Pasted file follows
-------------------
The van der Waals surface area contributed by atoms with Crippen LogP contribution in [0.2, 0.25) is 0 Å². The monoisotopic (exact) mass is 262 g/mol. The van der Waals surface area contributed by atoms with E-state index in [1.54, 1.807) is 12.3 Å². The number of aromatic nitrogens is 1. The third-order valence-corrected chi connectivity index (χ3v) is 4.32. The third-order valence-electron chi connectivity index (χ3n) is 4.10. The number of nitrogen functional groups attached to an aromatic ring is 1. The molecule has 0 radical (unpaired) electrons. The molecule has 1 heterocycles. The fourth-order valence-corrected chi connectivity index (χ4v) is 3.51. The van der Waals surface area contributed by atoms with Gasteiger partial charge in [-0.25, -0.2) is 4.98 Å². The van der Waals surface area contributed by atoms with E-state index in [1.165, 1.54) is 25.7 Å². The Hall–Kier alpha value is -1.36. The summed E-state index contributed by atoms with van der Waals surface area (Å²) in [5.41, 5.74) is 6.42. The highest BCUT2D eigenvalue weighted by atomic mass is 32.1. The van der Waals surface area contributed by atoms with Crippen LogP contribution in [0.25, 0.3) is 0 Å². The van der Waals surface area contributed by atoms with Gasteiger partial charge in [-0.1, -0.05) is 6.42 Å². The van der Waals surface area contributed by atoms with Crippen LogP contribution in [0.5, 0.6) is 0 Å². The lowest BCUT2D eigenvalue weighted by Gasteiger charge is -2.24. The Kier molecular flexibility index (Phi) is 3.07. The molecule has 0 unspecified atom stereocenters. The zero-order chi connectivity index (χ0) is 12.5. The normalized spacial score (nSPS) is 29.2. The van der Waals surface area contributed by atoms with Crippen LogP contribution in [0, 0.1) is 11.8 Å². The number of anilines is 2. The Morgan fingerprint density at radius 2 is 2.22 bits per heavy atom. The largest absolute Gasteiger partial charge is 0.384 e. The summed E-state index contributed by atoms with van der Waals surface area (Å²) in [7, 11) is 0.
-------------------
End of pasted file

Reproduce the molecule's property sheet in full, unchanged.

The van der Waals surface area contributed by atoms with Crippen LogP contribution in [0.2, 0.25) is 0 Å². The monoisotopic (exact) mass is 262 g/mol. The van der Waals surface area contributed by atoms with E-state index in [1.54, 1.807) is 12.3 Å². The number of aromatic nitrogens is 1. The third-order valence-corrected chi connectivity index (χ3v) is 4.32. The third-order valence-electron chi connectivity index (χ3n) is 4.10. The number of nitrogen functional groups attached to an aromatic ring is 1. The molecule has 0 radical (unpaired) electrons. The molecule has 1 heterocycles. The fourth-order valence-corrected chi connectivity index (χ4v) is 3.51. The van der Waals surface area contributed by atoms with Gasteiger partial charge in [-0.25, -0.2) is 4.98 Å². The van der Waals surface area contributed by atoms with E-state index in [1.165, 1.54) is 25.7 Å². The Hall–Kier alpha value is -1.36. The summed E-state index contributed by atoms with van der Waals surface area (Å²) in [5.41, 5.74) is 6.42. The highest BCUT2D eigenvalue weighted by atomic mass is 32.1. The van der Waals surface area contributed by atoms with Crippen LogP contribution in [0.25, 0.3) is 0 Å². The van der Waals surface area contributed by atoms with Gasteiger partial charge in [-0.1, -0.05) is 6.42 Å². The van der Waals surface area contributed by atoms with Crippen LogP contribution in [0.5, 0.6) is 0 Å². The lowest BCUT2D eigenvalue weighted by Gasteiger charge is -2.24. The Kier molecular flexibility index (Phi) is 3.07. The molecule has 0 unspecified atom stereocenters. The zero-order chi connectivity index (χ0) is 12.5. The normalized spacial score (nSPS) is 29.2. The van der Waals surface area contributed by atoms with Crippen LogP contribution in [0, 0.1) is 11.8 Å². The number of anilines is 2. The Morgan fingerprint density at radius 2 is 2.22 bits per heavy atom. The largest absolute Gasteiger partial charge is 0.384 e. The summed E-state index contributed by atoms with van der Waals surface area (Å²) in [7, 11) is 0.